There’s a famous scene in the 1992 movie, The Player, in which a young Hollywood executive played by Peter Gallagher tells the veteran executive, Tim Robbins, “Who needs writers, this thing writes itself.”And honestly, there’s a segment of the entertainment industry who still subscribe to that theory. We’ve all been to those movies too. The ones that follow a familiar formula with familiar punchlines and familiar dialogue. Battlefield Earth anyone? But whenever there’s a hit, there’s good writing. A great example is this year’s critically acclaimed drama, Manchester by the Sea. This is by far the most depressing movie I’ve ever witnessed. I wanted to go see Schindler’s List just to lighten my mood after this one. However, the dialogue was so moving and the acting so superb, you ignored the fact that you’ve seen this movie plenty of times before.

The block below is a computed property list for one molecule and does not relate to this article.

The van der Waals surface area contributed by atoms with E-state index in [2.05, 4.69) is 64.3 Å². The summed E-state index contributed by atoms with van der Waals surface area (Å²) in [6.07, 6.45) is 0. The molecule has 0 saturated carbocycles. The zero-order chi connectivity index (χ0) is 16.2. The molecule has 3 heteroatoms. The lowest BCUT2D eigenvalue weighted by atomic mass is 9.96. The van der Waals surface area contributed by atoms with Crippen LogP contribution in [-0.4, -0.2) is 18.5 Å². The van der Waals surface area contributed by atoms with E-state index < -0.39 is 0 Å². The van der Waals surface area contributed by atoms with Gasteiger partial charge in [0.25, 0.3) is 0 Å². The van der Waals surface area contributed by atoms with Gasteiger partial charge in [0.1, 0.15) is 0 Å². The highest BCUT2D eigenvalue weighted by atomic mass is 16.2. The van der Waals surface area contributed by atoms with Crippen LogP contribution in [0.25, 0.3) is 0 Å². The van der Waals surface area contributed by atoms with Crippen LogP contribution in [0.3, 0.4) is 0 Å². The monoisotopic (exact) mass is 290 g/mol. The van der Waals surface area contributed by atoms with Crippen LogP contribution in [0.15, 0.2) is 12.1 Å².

If you think about your favorite TV shows, the one which makes you laugh, the one which made you relate to the characters, it was almost purely the writing that got you there. I had this feeling leaving the movie Why Him? this past weekend. It was a plot that seemed so typical that it would be easy to pass up. However, the writing is done so well, that it’s almost impossible not to laugh.
Think about some of the most iconic movies in the past fifty years and you’ll almost always have a line that brings it all back to you:
“You can’t handle the truth!”
“I’m going to make him an offer he can’t refuse.”
“There’s no crying in baseball.”
“Go ahead, make my day.”
You get my point. The best actor in the world can’t deliver a crappy line and make it work. However, a good writer can make an average actor seem extraordinary.
So the next time you’re enjoying something on TV, your phone, or the big screen, remember who drew you in and got you to watch the next scene. It was that pimple-faced writer who spent his or her youth learning how to create a cogent passage with heart. Writing may seem to be dissipating with advent of digital media, but believe me, those words are just as potent in your book or on your screen. Writers make the world of fiction go around and I’m just glad to be a small part of that community who appreciates the effort.